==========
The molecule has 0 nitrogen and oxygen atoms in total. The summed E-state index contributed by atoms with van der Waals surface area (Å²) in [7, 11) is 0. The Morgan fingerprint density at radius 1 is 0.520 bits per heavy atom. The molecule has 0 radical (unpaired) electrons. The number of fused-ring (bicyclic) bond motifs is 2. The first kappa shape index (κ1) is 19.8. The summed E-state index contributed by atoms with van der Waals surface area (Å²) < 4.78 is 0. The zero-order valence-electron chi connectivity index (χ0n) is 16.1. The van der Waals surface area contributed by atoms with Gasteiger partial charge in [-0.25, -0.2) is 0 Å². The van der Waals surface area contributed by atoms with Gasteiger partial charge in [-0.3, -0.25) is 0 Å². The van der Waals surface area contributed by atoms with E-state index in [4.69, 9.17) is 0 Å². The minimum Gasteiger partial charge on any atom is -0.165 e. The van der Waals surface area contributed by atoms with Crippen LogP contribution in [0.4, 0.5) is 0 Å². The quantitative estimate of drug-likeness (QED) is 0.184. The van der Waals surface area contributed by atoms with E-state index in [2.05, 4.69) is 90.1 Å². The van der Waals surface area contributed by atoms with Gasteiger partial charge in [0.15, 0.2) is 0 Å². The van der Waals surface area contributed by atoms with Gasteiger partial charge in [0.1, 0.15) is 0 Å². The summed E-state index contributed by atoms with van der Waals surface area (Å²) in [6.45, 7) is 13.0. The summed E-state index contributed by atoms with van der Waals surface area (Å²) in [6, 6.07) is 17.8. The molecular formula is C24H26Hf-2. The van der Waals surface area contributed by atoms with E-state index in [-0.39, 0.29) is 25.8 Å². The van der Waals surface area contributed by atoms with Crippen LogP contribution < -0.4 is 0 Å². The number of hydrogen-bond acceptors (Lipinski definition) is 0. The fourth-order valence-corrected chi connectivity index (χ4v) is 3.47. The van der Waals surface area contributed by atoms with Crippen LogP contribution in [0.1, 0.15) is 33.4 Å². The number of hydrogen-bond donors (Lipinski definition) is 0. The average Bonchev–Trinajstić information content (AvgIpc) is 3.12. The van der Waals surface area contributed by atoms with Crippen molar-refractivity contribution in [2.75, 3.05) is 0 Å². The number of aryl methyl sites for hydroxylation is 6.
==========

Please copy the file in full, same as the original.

The molecule has 0 nitrogen and oxygen atoms in total. The summed E-state index contributed by atoms with van der Waals surface area (Å²) in [7, 11) is 0. The Morgan fingerprint density at radius 1 is 0.520 bits per heavy atom. The molecule has 0 radical (unpaired) electrons. The number of fused-ring (bicyclic) bond motifs is 2. The first kappa shape index (κ1) is 19.8. The summed E-state index contributed by atoms with van der Waals surface area (Å²) < 4.78 is 0. The zero-order valence-electron chi connectivity index (χ0n) is 16.1. The van der Waals surface area contributed by atoms with Gasteiger partial charge in [-0.25, -0.2) is 0 Å². The van der Waals surface area contributed by atoms with Gasteiger partial charge in [-0.3, -0.25) is 0 Å². The van der Waals surface area contributed by atoms with E-state index in [4.69, 9.17) is 0 Å². The minimum Gasteiger partial charge on any atom is -0.165 e. The van der Waals surface area contributed by atoms with Crippen LogP contribution in [0.4, 0.5) is 0 Å². The quantitative estimate of drug-likeness (QED) is 0.184. The van der Waals surface area contributed by atoms with E-state index in [2.05, 4.69) is 90.1 Å². The van der Waals surface area contributed by atoms with Gasteiger partial charge in [0.15, 0.2) is 0 Å². The van der Waals surface area contributed by atoms with Gasteiger partial charge in [0.1, 0.15) is 0 Å². The summed E-state index contributed by atoms with van der Waals surface area (Å²) in [6.45, 7) is 13.0. The summed E-state index contributed by atoms with van der Waals surface area (Å²) in [6, 6.07) is 17.8. The molecular formula is C24H26Hf-2. The van der Waals surface area contributed by atoms with E-state index in [-0.39, 0.29) is 25.8 Å². The van der Waals surface area contributed by atoms with Crippen LogP contribution < -0.4 is 0 Å². The number of hydrogen-bond acceptors (Lipinski definition) is 0. The fourth-order valence-corrected chi connectivity index (χ4v) is 3.47. The van der Waals surface area contributed by atoms with Crippen LogP contribution in [0.1, 0.15) is 33.4 Å². The number of hydrogen-bond donors (Lipinski definition) is 0. The average Bonchev–Trinajstić information content (AvgIpc) is 3.12. The van der Waals surface area contributed by atoms with Crippen molar-refractivity contribution in [2.75, 3.05) is 0 Å². The number of aryl methyl sites for hydroxylation is 6.